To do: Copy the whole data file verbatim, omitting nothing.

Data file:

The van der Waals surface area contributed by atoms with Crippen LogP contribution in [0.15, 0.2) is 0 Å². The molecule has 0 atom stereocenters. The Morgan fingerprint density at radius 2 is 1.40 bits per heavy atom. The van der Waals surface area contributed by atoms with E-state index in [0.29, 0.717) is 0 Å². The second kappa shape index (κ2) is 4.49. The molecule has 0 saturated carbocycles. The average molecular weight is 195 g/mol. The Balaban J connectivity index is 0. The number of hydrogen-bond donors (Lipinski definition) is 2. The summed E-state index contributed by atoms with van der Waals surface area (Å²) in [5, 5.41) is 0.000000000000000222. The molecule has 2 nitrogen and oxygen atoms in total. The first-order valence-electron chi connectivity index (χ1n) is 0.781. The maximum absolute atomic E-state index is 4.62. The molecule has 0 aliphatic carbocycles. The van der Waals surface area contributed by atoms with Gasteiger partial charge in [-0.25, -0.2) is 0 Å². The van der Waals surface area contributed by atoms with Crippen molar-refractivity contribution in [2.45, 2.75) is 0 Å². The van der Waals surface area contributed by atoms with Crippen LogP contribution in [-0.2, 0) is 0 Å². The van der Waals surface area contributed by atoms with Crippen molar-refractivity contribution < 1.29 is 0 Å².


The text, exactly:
The van der Waals surface area contributed by atoms with Crippen LogP contribution in [0.15, 0.2) is 0 Å². The molecule has 0 atom stereocenters. The Morgan fingerprint density at radius 2 is 1.40 bits per heavy atom. The van der Waals surface area contributed by atoms with E-state index in [0.29, 0.717) is 0 Å². The second kappa shape index (κ2) is 4.49. The molecule has 0 saturated carbocycles. The average molecular weight is 195 g/mol. The Balaban J connectivity index is 0. The number of hydrogen-bond donors (Lipinski definition) is 2. The summed E-state index contributed by atoms with van der Waals surface area (Å²) in [5, 5.41) is 0.000000000000000222. The molecule has 2 nitrogen and oxygen atoms in total. The first-order valence-electron chi connectivity index (χ1n) is 0.781. The maximum absolute atomic E-state index is 4.62. The molecule has 0 aliphatic carbocycles. The van der Waals surface area contributed by atoms with Gasteiger partial charge in [-0.25, -0.2) is 0 Å². The van der Waals surface area contributed by atoms with Crippen molar-refractivity contribution in [2.45, 2.75) is 0 Å². The van der Waals surface area contributed by atoms with Crippen LogP contribution in [-0.2, 0) is 0 Å². The van der Waals surface area contributed by atoms with Crippen molar-refractivity contribution < 1.29 is 0 Å².